Stuart Forster reports from Akagera National Park, Rwanda’s largest game reserve.
Change is underway in Akagera National Park, the largest of Rwanda’s national parks, whose undulating landscape covers 1122 square kilometres of swamp, mountain and savannah habitat in the north-east of Rwanda.
A two-and-a-half hour drive from Kigali, this reserve is noted for its broad biodiversity and named after the Akagera river, the Nile tributary which snakes along the national park’s eastern border. From the park’s highest point, 1825m above sea level, in the Mutumba Hills, you can see all the way to the volcanoes of the Congo on a clear day or simply peek over the border into neighbouring Tanzania.
Changes in Akagera National Park
In April 2010 the Akagera Management Company, a joint venture between African Parks and the Rwanda Development Board, took control as part of a long-term, sustainable vision to rehabilitate the park. Jes Gruner, 33, was appointed as Field Operations Manager while his partner, Sarah Hall, 29, became the Marketing and Tourism Development Manager. Together they oversee the development and day-to-day running of the national park.
The preceding era had proven turbulent and Gruner took over facing a major challenge. During the mid 1990s, in wake of Rwanda’s civil war, people settled much of Akagera’s fertile savannah, converting it to farmland. The national park extended beyond 2,500 square kilometres when it was founded in 1934, but in 1997 the boundaries were re-assessed and its area reduced by more than half. Poaching had become a major threat to the well-being of a number of species and, unfortunately, the last member of Akagera’s black rhino population, which numbered more than 50 during the 1970s, was killed six years ago.
Infrastructural changes in Akagera
Significant improvements were needed to prepare the park’s infrastructure and road system for an influx of visitors. Over the past three years, Gruner has employed a workforce of 180 locals. Last year another 90 people worked to build the accommodation and dining area of Ruzizi Tented Camp, overlooking Lake Ihema; its seven tents with en-suite facilities opened in September. Administrative buildings have already been erected and a new reception and visitor information centre is nearing completion at the park’s southern gate.
Involving the local population is essential for the park’s long term welfare. “They have been involved in helping to repair the dirt road to the park on Umuganda (a form of community service which involves everyone in Rwanda) days and get involved through the community conservation team, who hold conservation education sessions with school children and discuss issues about the park with village leaders…There have been cases where the community have come forward and reported incidents of poaching. It is heart-warming to know that they want to help and understand the importance of helping to protect their park,” says Hall.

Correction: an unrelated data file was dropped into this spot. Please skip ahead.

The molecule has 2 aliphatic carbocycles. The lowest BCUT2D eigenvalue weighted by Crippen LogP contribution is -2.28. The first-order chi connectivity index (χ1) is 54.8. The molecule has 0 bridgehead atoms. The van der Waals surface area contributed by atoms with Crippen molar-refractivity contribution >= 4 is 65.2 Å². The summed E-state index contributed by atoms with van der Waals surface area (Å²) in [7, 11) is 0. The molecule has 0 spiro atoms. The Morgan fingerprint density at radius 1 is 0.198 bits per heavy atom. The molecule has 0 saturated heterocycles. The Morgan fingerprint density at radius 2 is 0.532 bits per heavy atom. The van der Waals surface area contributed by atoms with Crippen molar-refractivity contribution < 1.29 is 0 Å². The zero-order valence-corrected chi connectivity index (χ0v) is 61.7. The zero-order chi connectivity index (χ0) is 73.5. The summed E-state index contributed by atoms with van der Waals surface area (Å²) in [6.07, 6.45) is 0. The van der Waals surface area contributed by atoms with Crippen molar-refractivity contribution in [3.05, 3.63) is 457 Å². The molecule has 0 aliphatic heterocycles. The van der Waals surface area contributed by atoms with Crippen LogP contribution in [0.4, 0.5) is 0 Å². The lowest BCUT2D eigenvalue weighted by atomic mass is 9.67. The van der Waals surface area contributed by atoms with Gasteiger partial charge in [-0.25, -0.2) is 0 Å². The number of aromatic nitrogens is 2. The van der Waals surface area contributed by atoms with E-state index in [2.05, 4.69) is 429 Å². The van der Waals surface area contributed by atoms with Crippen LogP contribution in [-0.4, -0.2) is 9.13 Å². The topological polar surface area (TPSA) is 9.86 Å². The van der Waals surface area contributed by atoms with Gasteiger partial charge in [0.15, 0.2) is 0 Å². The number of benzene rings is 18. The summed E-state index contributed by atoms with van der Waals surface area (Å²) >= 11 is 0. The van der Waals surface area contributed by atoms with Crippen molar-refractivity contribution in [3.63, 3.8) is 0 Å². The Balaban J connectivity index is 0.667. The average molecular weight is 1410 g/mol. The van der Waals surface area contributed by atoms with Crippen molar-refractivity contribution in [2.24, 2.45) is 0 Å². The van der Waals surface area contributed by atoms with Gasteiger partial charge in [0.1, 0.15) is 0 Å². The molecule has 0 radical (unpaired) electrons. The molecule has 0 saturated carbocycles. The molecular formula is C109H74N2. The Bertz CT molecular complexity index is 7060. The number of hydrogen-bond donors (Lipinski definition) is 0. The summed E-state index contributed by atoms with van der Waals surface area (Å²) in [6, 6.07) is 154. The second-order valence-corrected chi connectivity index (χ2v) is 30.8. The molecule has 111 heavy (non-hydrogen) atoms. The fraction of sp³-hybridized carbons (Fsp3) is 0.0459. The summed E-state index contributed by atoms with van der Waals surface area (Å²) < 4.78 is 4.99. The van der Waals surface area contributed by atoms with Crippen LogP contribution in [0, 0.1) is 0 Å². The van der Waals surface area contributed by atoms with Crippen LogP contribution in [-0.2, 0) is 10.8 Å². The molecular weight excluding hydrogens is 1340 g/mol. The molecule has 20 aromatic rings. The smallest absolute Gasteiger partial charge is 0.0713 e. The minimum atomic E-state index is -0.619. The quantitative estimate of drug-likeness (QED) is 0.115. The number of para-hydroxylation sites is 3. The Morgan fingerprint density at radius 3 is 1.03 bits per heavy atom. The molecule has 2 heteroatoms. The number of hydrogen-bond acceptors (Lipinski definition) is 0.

Visitor numbers to Akagera increased by 12 per cent in 2012, to 23,048. Almost half of those people were Rwandan nationals. Five per cent of the total revenue generated by tourism is set aside to fund projects for improving community infrastructure and small enterprises. “It is important the local community can see tangible benefits from the park in order to gain their support for the conservation activities within,” explains Hall.
Akagera’s birdlife and wildlife
Akagera’s birdlife is one of its chief attractions. Remarkably, 527 species, including the graceful African fish eagle and rare papyrus canary, have been spotted within the park, which is home to central Africa’s largest protected wetland and remarkable for its dense papyrus growth. Boat safaris were introduced last year on Lake Ihema, which has a sizable population of hippopotamuses and Nile crocodiles. The tours last approximately an hour and you can book them upon arrival in the park.
A 120km long electric fence has been built along Akagera’s western and southern boundaries. The solar-powered fence will be patrolled along its entire length on a daily basis.
The fence will help reduce conflict between wildlife and humans on the edge of the park. Without it, wild animals can stray from the park to graze on farmland. This puts people in danger and, at the same time, wildlife is at risk if farmers take action to protect their land and families. Akagera’s lion population, for example, was wiped out by poisoning in the mid 1990s.
Reintroducing lions and rhinos
Akagera needs the fence before black rhinos and lions can be reintroduced, possibly by the end of next year. There is a precedent for this; the Masai giraffe was successfully introduced to the park in 1986.
Three of Africa’s Big Five currently live within the park. Gruner and Hall are looking forward to the day when visitors can view all five in Akagera. In the meantime its savannah, swamp and mountain landscapes provide habitat for wildlife including leopards, hyenas and sitatunga antelopes.
Learn more about the diversity of Akagera National Park via the African Parks website.
To find out more about tourism attractions in Rwanda, see the Visit Rwanda website.
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Stuart flew to Rwanda with Qatar Airways from London Heathrow via their Doha hub.